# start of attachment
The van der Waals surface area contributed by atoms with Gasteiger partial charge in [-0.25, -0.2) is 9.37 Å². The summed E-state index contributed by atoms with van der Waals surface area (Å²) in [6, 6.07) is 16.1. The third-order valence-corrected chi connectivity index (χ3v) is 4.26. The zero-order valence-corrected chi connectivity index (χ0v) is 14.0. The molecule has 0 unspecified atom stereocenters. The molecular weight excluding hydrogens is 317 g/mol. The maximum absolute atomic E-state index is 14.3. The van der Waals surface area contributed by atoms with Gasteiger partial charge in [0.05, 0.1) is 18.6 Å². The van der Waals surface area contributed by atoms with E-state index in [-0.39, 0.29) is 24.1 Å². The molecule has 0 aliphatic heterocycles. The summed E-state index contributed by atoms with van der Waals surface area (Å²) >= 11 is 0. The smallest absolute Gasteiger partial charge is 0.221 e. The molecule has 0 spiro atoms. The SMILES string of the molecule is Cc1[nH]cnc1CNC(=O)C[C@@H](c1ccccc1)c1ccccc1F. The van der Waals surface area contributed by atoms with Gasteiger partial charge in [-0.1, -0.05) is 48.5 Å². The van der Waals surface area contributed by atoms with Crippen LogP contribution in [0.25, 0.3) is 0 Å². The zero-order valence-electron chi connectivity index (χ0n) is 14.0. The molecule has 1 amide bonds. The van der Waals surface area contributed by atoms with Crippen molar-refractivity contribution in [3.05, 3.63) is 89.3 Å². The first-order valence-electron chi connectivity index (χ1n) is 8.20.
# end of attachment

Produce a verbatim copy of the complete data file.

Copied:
The van der Waals surface area contributed by atoms with Gasteiger partial charge in [-0.25, -0.2) is 9.37 Å². The summed E-state index contributed by atoms with van der Waals surface area (Å²) in [6, 6.07) is 16.1. The third-order valence-corrected chi connectivity index (χ3v) is 4.26. The zero-order valence-corrected chi connectivity index (χ0v) is 14.0. The molecule has 0 unspecified atom stereocenters. The molecular weight excluding hydrogens is 317 g/mol. The maximum absolute atomic E-state index is 14.3. The van der Waals surface area contributed by atoms with Gasteiger partial charge in [0.05, 0.1) is 18.6 Å². The van der Waals surface area contributed by atoms with E-state index in [-0.39, 0.29) is 24.1 Å². The molecule has 0 aliphatic heterocycles. The summed E-state index contributed by atoms with van der Waals surface area (Å²) >= 11 is 0. The smallest absolute Gasteiger partial charge is 0.221 e. The molecule has 0 spiro atoms. The SMILES string of the molecule is Cc1[nH]cnc1CNC(=O)C[C@@H](c1ccccc1)c1ccccc1F. The van der Waals surface area contributed by atoms with Gasteiger partial charge in [-0.1, -0.05) is 48.5 Å². The van der Waals surface area contributed by atoms with Crippen LogP contribution in [0.25, 0.3) is 0 Å². The zero-order valence-electron chi connectivity index (χ0n) is 14.0. The molecule has 1 amide bonds. The van der Waals surface area contributed by atoms with Crippen molar-refractivity contribution in [3.05, 3.63) is 89.3 Å². The first-order valence-electron chi connectivity index (χ1n) is 8.20.